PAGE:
“Adia Victoria is always whispering my name in people’s ears,” Kyshona said. “I don’t know if Adia did that in her quiet angel way,” or if Waldon came up with the idea her own.

“Nina Simone is honestly kind of my motivation of how I’m doing my music now,” Kyshona said.

And rising Nashville R&B star Devon Gilfillian invited Kyshona to duet with him on “God Is Love,” a track from Gilfillian’s impressive remake of Marvin Gaye’s What’s Goin’ On album in its entirety. The album was a benefit for political and voting rights groups that Gilfillian supports.

It’s “the artist’s duty to reflect the times,” Kyshona said. “It is on us to write about what we are experiencing, the way we experience it.”

Living example

Kyshona takes after her guitar-playing father and her grandfather Hawthorne “HT” Armstrong, both of whom have played in gospel groups all over South Carolina.

“My freshman year, my Dad bought me a guitar and it sat in the case that entire year,” she continued. “I was like 19 or 20 before I picked up a guitar for my first time.”

Kyshona had to learn guitar as a music therapy major. Professors forced students to learn hundreds of songs, often folk tunes and songs for children. “We had to learn as many songs as we could, from the 1800s all the way to then the early 2000s,” she said, from The Rascals’ ultra-smooth “Groovin’” from 1967 to Bill Withers’ 1972 classic “Lean on Me,” to “My Wild Irish Rose.”

“It was great though, because it taught me so many different styles,”said Kyshona, who originally wanted to pursue a doctorate and become an orchestra conductor. “That just influenced what I listened to and what I wrote about.”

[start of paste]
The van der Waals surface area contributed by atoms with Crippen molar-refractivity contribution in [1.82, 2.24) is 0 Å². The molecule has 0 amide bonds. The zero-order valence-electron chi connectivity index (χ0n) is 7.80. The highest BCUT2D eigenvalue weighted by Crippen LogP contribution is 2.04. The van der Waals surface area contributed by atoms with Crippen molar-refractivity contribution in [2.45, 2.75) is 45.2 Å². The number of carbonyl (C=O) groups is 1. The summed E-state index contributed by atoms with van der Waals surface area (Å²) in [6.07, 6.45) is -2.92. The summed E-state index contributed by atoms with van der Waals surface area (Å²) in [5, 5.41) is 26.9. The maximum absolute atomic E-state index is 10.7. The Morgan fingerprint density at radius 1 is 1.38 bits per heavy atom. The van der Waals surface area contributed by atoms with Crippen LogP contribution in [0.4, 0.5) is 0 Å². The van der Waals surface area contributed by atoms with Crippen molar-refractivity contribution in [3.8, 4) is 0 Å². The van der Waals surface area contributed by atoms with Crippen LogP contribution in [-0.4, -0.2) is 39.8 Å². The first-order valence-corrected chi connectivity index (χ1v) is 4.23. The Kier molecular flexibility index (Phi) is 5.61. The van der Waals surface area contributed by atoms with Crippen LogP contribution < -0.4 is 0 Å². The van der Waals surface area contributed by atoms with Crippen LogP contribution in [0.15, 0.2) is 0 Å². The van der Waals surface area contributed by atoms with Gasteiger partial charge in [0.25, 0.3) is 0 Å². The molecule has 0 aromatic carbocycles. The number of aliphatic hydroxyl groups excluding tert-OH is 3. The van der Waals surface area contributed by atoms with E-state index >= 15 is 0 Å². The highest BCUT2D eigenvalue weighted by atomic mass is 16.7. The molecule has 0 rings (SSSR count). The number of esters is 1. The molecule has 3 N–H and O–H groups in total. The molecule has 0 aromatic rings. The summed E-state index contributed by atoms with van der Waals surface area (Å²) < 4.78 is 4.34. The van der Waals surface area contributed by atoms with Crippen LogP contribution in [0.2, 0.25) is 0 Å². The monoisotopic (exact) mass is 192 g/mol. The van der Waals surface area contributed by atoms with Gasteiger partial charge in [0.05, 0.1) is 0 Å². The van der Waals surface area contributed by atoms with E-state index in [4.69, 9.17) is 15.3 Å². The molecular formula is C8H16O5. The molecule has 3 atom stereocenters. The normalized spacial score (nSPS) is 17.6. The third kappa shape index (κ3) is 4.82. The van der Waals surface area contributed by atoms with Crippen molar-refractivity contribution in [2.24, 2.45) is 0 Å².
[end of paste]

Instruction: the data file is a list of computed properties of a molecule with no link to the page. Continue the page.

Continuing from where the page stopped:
She became a music therapist instead and loved it, but the intensity of the field led her to a little different path.

“I didn’t realize, man, this is exhausting,” she said. “I started writing then as a way to kind of give me some sort of separation.”

After touring with her own music for several few years, Kyshona made the move to Nashville seven years ago, thinking it would be a short stay. She’d learn a little about the music business and move on.

“And when I got here, I found out, gosh, there’s a tribe here,” she said. Artists who could share in the ups and downs, invite each other to writing sessions, hire each other for shows and studio work. “That was so easily accessible here.”

She also found diversity in that community in other ways. Part of walking through the world for Kyshona is living out the diversity and freedom she claims to demand in her songs—including as she chooses musicians for her band.

“I want people who understand the message of what I’m doing. I have members who are part of the LGBTQI community or have a different faith than I do. They may be younger than me, older than me, Black, white, vegan, curvy, thin. We’re very intersectional,” she said.

“It’s my own Rainbow Coalition in a way… (of artists) who are also marginalized in their own way. I feel like I am bringing diversity into spaces that normally wouldn’t” see that talent and representation, she said.